Getting freelancers interested in your project can be a hard task. Cutting skyrocketing costs is even harder. However, if the collaboration is managed right, you can actually save much more. We’ve put together three key habits from most successful collaborations on Minty, to show you how to work with freelancers and save money.

1. Write Detailed Brief

First step that should come before every collaboration is planning. Writing down all your requirements will make things clear, not only for the other side, but mostly for you.

Keep your brief short, but specific, with proper descriptions. Think both in terms of qualitative objectives –  how you want the result to look like (at Minty we work with more than 3000 pro illustrators, so mood boards are always great help), and quantitative objectives like deadlines or number of realisations – how many elements, parts or pages you will need.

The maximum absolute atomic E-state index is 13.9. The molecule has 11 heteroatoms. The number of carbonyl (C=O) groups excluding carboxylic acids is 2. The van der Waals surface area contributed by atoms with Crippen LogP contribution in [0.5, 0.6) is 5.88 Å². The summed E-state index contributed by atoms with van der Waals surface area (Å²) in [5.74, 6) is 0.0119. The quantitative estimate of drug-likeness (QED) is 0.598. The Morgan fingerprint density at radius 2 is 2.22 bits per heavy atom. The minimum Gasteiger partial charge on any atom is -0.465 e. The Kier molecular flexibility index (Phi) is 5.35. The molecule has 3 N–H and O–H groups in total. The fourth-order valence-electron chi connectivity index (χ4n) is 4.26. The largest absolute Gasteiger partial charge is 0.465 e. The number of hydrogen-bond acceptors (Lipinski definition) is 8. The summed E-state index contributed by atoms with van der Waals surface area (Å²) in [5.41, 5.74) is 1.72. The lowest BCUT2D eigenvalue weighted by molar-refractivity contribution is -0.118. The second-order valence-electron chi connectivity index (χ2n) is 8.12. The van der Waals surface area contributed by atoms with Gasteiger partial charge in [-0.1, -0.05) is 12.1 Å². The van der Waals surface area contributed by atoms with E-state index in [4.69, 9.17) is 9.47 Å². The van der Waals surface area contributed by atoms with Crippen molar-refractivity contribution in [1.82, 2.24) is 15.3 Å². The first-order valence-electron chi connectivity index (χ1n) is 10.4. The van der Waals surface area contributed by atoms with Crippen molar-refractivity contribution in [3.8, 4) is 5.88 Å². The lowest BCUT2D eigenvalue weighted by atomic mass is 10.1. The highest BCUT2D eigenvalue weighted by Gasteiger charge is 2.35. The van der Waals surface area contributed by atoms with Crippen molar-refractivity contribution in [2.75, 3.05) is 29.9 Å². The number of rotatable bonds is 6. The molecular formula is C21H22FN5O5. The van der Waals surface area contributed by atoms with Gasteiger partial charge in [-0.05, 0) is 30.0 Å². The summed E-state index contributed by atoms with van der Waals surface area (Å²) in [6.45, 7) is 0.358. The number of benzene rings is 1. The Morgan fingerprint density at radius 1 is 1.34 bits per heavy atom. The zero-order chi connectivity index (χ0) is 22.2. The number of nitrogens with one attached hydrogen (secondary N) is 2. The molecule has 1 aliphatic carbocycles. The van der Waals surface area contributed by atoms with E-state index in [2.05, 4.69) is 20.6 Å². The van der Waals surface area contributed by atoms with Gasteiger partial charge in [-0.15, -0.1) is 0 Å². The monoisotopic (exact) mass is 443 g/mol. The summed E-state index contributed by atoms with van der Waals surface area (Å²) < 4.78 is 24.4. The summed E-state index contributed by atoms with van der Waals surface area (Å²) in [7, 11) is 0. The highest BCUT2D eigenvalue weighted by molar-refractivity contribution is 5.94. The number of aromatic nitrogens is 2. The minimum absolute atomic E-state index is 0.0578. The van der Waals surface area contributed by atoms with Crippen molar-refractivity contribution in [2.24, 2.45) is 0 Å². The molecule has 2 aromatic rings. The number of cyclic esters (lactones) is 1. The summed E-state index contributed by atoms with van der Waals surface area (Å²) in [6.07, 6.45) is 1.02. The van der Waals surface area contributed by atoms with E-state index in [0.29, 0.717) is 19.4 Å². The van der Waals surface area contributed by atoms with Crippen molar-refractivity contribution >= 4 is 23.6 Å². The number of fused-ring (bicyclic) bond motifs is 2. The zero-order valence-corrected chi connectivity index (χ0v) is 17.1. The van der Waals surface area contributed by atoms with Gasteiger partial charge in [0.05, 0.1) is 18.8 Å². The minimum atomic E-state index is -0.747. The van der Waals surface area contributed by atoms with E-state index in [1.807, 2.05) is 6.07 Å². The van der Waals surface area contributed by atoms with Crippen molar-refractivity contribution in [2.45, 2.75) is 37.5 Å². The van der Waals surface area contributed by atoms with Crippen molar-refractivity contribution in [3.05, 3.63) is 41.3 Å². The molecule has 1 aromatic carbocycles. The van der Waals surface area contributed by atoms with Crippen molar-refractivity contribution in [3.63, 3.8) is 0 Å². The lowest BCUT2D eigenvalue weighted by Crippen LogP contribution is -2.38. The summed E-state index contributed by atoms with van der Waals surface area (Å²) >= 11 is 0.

2. Set The Rules Of The Process

Clear rules set right at the start will drive the price calculation down, because the freelancer would have an idea about the character of your mutual collaboration, and thus, will be able to estimate how much time and effort it will need – without usual exaggeration. Transparent rules should include: number of feedback rounds (average is three to four), and mutual agreement on break up fees and drafting fees.

3. Be Clear About The Future Of Artwork

Uncertainty with usage is the primary driver of costs in author’s calculations. Eliminating such suspicion can not only get you better price, but more importantly, it can set the base for more honest and passionate relationship, which often results to outstanding collaboration. Be clear about your usage rights (licenses) and don’t be shy to be frank about your next logo for ultimate corn dog stand of your nephew.

Bonus tip: Even when you really look for discounts, don’t ask for it from actual work to be done by your freelancer. Instead, try to find discounts in other segments of your cost structure, such as costs of paper, printing, or licensing.

Lovely illustrations used in this article were made by Anna and Bea